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Feasibility of Laparoscopic Interval Appendicectomy as a Day Case Procedure - Abstract

Caroline Pardy, Anies Mahomed



Introduction: The role of interval appendicectomy in the management of appendix mass remains controversial. Advocates argue that the risk of recurrent appendicitis justifies an elective procedure, whilst others believe that this risk is low enough for an appendix mass to be managed conservatively . Our centre is a proponent of interval appendicectomy and sought to determine the feasibility of performing interval appendicectomy as a day case procedure.

Methods: We performed a prospective data collection for children undergoing elective laparoscopic interval appendicectomy for appendix mass, managed by a single surgeon over a 9 year period. Statistical analysis was performed using Mann-Whitney U Test using Graphpad Prism version 6.

Results: Sixteen children with a median age of 9 (2-16), 10 of whom were female, underwent elective laparoscopic interval appendicectomy between January 2005 – September 2014. Operating time was a median of 45 minutes (20-60 minutes). 2 cases were performed using Single Incision Laparoscopic Surgery (SILS). There were no conversions, and no intra-operative complications. Nine patients (56%) were discharged the day of their procedure. One patient undergoing SILS was discharged the same day, the other patient was discharged the following day. The median length of stay for patients who could not be discharged on the day of surgery was 1 day (1-4). One patient who was discharged on day 1 post-surgery was re-admitted 3 days after discharge with pain and vomiting that settled with antibiotics. There was a trend towards younger patients being able to be managed as a day case procedure (median 9 years vs. 11 years), although this was not statistically significant (P = 0.31). Perhaps not surprisingly, patients who were discharged the day of surgery had shorter operating time (P = 0.03, median 30 minutes vs. 60 minutes), likely to reflect a less technically challenging procedure, and although not significant (P = 0.15), trended towards a shorter time to full feeds (median 6 hours vs. 8 hours).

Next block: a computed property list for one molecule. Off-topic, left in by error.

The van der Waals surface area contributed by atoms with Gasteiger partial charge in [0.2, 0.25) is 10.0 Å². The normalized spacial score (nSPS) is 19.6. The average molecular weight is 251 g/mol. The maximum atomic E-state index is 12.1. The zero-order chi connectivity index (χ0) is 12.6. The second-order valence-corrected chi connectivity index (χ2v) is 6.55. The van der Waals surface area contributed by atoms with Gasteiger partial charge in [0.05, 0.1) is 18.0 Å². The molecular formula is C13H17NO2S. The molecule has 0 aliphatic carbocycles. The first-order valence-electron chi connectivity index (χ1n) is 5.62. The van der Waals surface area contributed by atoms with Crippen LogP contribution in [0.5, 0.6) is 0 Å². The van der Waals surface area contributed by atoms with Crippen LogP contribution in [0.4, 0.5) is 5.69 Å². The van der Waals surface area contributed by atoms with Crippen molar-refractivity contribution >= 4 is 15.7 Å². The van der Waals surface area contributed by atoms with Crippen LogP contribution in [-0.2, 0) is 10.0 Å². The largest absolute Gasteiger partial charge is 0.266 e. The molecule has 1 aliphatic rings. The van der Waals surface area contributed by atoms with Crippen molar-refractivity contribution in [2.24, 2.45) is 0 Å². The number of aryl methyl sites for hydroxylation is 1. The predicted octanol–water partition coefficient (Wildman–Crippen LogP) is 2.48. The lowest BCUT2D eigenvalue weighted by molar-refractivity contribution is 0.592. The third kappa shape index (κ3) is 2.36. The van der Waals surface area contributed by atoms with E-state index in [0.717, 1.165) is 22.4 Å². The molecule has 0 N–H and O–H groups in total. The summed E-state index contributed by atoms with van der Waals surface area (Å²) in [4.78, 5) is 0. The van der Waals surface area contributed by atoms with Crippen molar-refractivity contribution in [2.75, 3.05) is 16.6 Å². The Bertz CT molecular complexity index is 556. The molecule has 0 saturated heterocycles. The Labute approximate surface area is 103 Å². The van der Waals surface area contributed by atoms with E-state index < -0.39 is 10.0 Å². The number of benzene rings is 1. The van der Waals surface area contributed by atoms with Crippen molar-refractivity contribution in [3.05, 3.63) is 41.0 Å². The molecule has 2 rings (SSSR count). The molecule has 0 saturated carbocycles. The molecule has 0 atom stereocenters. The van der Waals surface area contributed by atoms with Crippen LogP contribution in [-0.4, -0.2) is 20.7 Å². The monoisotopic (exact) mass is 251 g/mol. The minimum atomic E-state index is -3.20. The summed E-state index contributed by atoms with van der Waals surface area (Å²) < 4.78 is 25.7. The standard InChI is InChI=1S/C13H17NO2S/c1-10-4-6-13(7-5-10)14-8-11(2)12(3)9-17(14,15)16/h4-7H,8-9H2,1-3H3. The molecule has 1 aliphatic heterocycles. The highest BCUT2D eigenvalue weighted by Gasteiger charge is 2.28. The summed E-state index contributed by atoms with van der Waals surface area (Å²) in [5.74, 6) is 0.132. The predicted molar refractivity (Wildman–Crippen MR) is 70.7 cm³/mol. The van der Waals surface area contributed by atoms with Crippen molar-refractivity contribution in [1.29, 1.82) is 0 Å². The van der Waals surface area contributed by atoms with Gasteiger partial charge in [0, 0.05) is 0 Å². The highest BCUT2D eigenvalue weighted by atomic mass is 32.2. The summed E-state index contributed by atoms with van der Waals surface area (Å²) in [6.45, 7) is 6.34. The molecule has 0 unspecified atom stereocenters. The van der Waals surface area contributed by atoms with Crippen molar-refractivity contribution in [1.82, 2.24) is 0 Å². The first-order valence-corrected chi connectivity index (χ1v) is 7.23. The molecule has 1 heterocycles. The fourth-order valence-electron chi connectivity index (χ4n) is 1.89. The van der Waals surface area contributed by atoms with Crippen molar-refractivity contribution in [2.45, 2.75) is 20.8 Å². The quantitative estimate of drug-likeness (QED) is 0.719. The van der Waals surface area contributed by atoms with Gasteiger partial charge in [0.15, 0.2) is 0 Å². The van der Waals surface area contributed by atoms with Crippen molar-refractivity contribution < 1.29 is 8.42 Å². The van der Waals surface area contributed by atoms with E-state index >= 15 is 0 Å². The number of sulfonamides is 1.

Conclusions: This series has demonstrated that just over half of patients undergoing elective laparoscopic interval appendicectomy can be discharged safely on the day of surgery. It appears that the surgeon alone may be the best judge of whether a patient is suitable for discharge on the day of surgery, depending on the technical difficulty and length of procedure.

Keywords: interval appendicectomy, laparoscopy, day case surgery.


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